At least 40 domestic violence cases were reported to Swiss police in a day, the Federal Office of Gender Equality (EBG) has said, and annual calls were some 14,000 last year.
The Swiss authority's report on domestic violence was revealed Tuesday as a national congress on the matter was being held in the capital Bern.
Swiss media outlets quoted the EBG noting that domestic violence was widespread throughout the country, and men were responsible for some 78 percent of all incidents.
There were 36 deaths in domestic violence incidents in 2015, including small children.
Children were the victims in one in seven incidents, and they were present at the scene in some 50 percent of incidents in which the police had to intervene.
Although 9,195 people were pressed charges by authorities, only 1,500 people sought for professional consulting and help.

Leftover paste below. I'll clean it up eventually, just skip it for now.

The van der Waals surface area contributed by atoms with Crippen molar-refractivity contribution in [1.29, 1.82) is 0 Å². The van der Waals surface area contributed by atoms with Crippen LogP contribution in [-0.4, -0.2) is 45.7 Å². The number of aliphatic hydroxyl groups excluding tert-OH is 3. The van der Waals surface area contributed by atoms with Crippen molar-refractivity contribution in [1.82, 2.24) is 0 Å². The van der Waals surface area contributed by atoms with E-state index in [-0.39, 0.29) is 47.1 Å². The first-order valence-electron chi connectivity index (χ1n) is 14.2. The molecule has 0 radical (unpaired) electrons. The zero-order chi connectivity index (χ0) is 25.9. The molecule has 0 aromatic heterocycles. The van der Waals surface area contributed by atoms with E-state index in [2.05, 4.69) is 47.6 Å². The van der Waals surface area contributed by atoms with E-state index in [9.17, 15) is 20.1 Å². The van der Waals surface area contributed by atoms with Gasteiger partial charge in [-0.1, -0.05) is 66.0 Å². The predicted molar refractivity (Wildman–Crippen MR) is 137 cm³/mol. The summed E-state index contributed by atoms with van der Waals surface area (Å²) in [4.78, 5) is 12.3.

Previously on Nov. 18, a United Nations committee in Geneva noted the progress in gender equality and curbing domestic violence, while noting it is still concerned on low rates of reporting and low prosecution.
It also urged Switzerland to ratify the Council of Europe Convention on Preventing and Combating Violence against Women and Domestic Violence, also known as the Istanbul Convention.
Introducing women's suffrage in 1971, Switzerland was the last Western republic that allowed women to vote on a federal level.